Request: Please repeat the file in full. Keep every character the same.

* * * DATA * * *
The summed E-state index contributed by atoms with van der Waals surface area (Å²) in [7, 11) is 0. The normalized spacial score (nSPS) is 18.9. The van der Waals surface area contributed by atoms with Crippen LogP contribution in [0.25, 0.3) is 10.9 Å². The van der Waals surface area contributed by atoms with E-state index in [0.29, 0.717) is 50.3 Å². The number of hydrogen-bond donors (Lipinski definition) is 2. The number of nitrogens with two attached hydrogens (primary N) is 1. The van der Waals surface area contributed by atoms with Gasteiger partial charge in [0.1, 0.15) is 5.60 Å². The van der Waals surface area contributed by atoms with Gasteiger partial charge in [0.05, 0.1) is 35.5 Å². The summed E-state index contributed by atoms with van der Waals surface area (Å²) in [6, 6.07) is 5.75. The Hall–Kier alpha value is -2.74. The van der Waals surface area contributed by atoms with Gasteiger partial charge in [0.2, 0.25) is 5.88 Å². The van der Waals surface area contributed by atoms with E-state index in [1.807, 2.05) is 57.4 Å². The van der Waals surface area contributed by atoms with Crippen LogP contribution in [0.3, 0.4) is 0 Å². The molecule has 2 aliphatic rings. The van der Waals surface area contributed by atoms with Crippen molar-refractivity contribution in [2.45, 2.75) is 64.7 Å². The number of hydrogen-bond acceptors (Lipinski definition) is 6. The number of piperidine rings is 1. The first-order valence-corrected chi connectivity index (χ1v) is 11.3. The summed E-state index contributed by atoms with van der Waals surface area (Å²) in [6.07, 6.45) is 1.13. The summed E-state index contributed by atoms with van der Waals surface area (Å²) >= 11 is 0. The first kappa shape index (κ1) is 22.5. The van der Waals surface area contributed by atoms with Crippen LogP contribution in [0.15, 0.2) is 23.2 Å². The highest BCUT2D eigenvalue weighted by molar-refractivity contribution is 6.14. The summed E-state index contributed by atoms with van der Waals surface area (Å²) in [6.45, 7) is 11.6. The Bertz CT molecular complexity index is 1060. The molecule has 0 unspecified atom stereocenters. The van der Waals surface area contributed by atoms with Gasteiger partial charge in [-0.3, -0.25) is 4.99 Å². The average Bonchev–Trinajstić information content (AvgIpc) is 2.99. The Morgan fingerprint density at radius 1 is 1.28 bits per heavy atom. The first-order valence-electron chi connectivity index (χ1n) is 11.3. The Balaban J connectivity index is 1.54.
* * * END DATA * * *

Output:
The summed E-state index contributed by atoms with van der Waals surface area (Å²) in [7, 11) is 0. The normalized spacial score (nSPS) is 18.9. The van der Waals surface area contributed by atoms with Crippen LogP contribution in [0.25, 0.3) is 10.9 Å². The van der Waals surface area contributed by atoms with E-state index in [0.29, 0.717) is 50.3 Å². The number of hydrogen-bond donors (Lipinski definition) is 2. The number of nitrogens with two attached hydrogens (primary N) is 1. The van der Waals surface area contributed by atoms with Gasteiger partial charge in [0.1, 0.15) is 5.60 Å². The van der Waals surface area contributed by atoms with Gasteiger partial charge in [0.05, 0.1) is 35.5 Å². The summed E-state index contributed by atoms with van der Waals surface area (Å²) in [6, 6.07) is 5.75. The Hall–Kier alpha value is -2.74. The van der Waals surface area contributed by atoms with Gasteiger partial charge in [0.2, 0.25) is 5.88 Å². The van der Waals surface area contributed by atoms with E-state index in [1.807, 2.05) is 57.4 Å². The van der Waals surface area contributed by atoms with Crippen LogP contribution in [0.3, 0.4) is 0 Å². The molecule has 2 aliphatic rings. The van der Waals surface area contributed by atoms with Crippen molar-refractivity contribution in [2.45, 2.75) is 64.7 Å². The number of hydrogen-bond acceptors (Lipinski definition) is 6. The number of piperidine rings is 1. The first-order valence-corrected chi connectivity index (χ1v) is 11.3. The summed E-state index contributed by atoms with van der Waals surface area (Å²) in [6.07, 6.45) is 1.13. The summed E-state index contributed by atoms with van der Waals surface area (Å²) >= 11 is 0. The first kappa shape index (κ1) is 22.5. The van der Waals surface area contributed by atoms with Crippen LogP contribution in [0.15, 0.2) is 23.2 Å². The highest BCUT2D eigenvalue weighted by molar-refractivity contribution is 6.14. The summed E-state index contributed by atoms with van der Waals surface area (Å²) in [6.45, 7) is 11.6. The Bertz CT molecular complexity index is 1060. The molecule has 0 unspecified atom stereocenters. The van der Waals surface area contributed by atoms with Gasteiger partial charge in [-0.3, -0.25) is 4.99 Å². The average Bonchev–Trinajstić information content (AvgIpc) is 2.99. The Morgan fingerprint density at radius 1 is 1.28 bits per heavy atom. The first-order valence-electron chi connectivity index (χ1n) is 11.3. The Balaban J connectivity index is 1.54.